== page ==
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[liberationtech] New Satphone Safety Guide

Jacob Appelbaum jacob at
Tue Mar 13 17:06:04 PDT 2012

On 03/13/2012 03:43 PM, Brian Conley wrote:
> Hi all,
> I'm pleased to announce that we have released our newest guide, focusing on
> increasing satphone safety through best practices.
> You can find the guide here:
> comments, questions, and critiques much appreciated!
> I will be writing a longer blog about the motivations and timeliness later
> this week. Also you can see Frank Smyth's comments here at

Hi Brian,

Some thoughts in response to specific chunks of text from your pdf follow...

"If you communicate with someone outside the satphone’s service provider
network your communications are subject to any observation happening on
the other user. Communicating with other satphones from the same service
provider is much safer. Even this method is not entirely secure, but
following these basic steps will limit your risks."

This is a really weird statement. The first sentence is true. The second
is pretty subjective, I'd even say incorrect but there is some wiggle
room. The third is also a bit weird to the point of being incorrect.
Limit what risk? Risk in relation to whom? If someone is sniffing the
uplink for either phone, it's irrelevant to take such a step - it's
probably even irrelevant if your threat model includes the sat phone
provider as part of the adversary model.

"The time needed to connect with the network is the first
major security risk."

Sure - why is that though? Isn't it because 0) the beam pattern for
uplink 1) gps location being sent by the phone 2) the phone provider
knowing 0 & 1 and 3) the downlink? So really is it the time that is the
issue? Or what is done during that time?


This walk through seems not entirely correct. For example 07 is not
really the full picture, is it it? Isn't that when the phone sends the
GPS data and not in step 10 as indicated?


I rather like this part of the guide.

"In some cases the authorities may have the proper equipment
to “listen in” on your transmissions, however this requires highly
advanced and sophisticated technology"

I think this is misleading. What country doesn't have the ability to do
this? It requires a fun cube dongle pro or a GNU Radio, a commercial
device or something else home brew - if a hacker at the CCC can do it,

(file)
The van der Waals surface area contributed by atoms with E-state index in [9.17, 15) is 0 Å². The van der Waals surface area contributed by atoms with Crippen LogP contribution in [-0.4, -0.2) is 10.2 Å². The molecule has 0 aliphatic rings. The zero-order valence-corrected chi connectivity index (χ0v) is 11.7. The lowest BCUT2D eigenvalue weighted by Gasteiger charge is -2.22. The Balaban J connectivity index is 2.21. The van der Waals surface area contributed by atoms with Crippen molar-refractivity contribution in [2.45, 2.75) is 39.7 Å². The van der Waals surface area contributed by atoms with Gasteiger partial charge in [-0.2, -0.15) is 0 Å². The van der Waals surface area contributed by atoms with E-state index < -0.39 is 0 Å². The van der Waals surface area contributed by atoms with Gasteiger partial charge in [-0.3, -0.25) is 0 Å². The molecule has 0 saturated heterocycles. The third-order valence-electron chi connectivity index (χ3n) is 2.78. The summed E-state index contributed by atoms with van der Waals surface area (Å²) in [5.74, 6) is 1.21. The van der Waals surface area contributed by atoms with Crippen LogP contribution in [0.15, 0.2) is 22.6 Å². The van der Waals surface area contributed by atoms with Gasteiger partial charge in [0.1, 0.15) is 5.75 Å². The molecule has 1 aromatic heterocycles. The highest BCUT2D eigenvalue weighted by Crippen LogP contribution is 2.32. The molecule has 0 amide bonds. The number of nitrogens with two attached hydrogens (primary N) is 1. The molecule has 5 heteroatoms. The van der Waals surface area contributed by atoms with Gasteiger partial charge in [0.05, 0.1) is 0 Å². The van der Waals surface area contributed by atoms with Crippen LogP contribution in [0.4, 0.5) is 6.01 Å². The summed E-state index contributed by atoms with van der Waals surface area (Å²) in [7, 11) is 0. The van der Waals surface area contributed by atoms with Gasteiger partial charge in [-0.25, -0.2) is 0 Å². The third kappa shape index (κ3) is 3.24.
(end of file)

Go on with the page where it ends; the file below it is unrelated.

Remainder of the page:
it's not "highly advanced and sophisticated technology" in my opinion.
That isn't to say that it was easy, it's just that now that the work is
done - the code, the hardware and the rest of the information is
available for anyone who cares to try. That is not a high bar and it
would be misleading to suggest it.

"Your location may be logged at the service provider’s Ground Earth
Station (GES)"

Or anyone watching...

"Thuraya’s encryption has been broken, and more advanced
governments may be able to break the encryption of other
satphones. To learn more see Section 6.2.2"

Which sat phone protocol isn't broken? I don't see a table for which
protocols or devices you mean to support with this guide - so it's not
clear why Thuraya is the security exception, rather than an example of
the insecurity rule.

"Voice calls are a very risky method for communicating via satellite."

All times when a user is associated with the network the user is at risk.

"It is best to keep your call under three minutes"

Why three?

"Email sent from your satphone does not provide the same protection as
Email sent via computer or mobile data plans."

While true, this implies that email is somehow secure, ever - which we
all know to be totally bogus, right?

"On some mobile phones and all computers Tor can be used to
anonymize your computers traffic and hide your identity and
location. If at all possible use a secure internet connection to
communicate, not a satphone."

Tor can't protect you from hardware that spies on you - if your sat
phone sends your GPS location, an attacker will know the exact location
of the user, even if they do not know what they are doing or saying.
This seems obvious but it is important to note - the GPS location is at
a different layer.

"Inmarsat’s iSatphonePro"

Why? Rheinmetall, trltech, and others intercept that by brand name. How
is that better than Thuraya? They're all doomed in terms of content
security and location privacy - why suggest those in that case?

For example, it seems odd to me that you did not mention the
Cryptophone[0] as an example of how to secure the content of the
communications - that is probably the only tool on the market right now
that has any such claim.  Combined with a Motorola 9501 Iridium
satellite pager[1], I think you could do something interesting that
actually improved the security of communications or at least assist in
solving the rendezvous problem.

The Motorola 9501 is entirely passive and so it can receive with a very
minimal view of the sky, it does not transmit your location from the
device, etc.

All the best,


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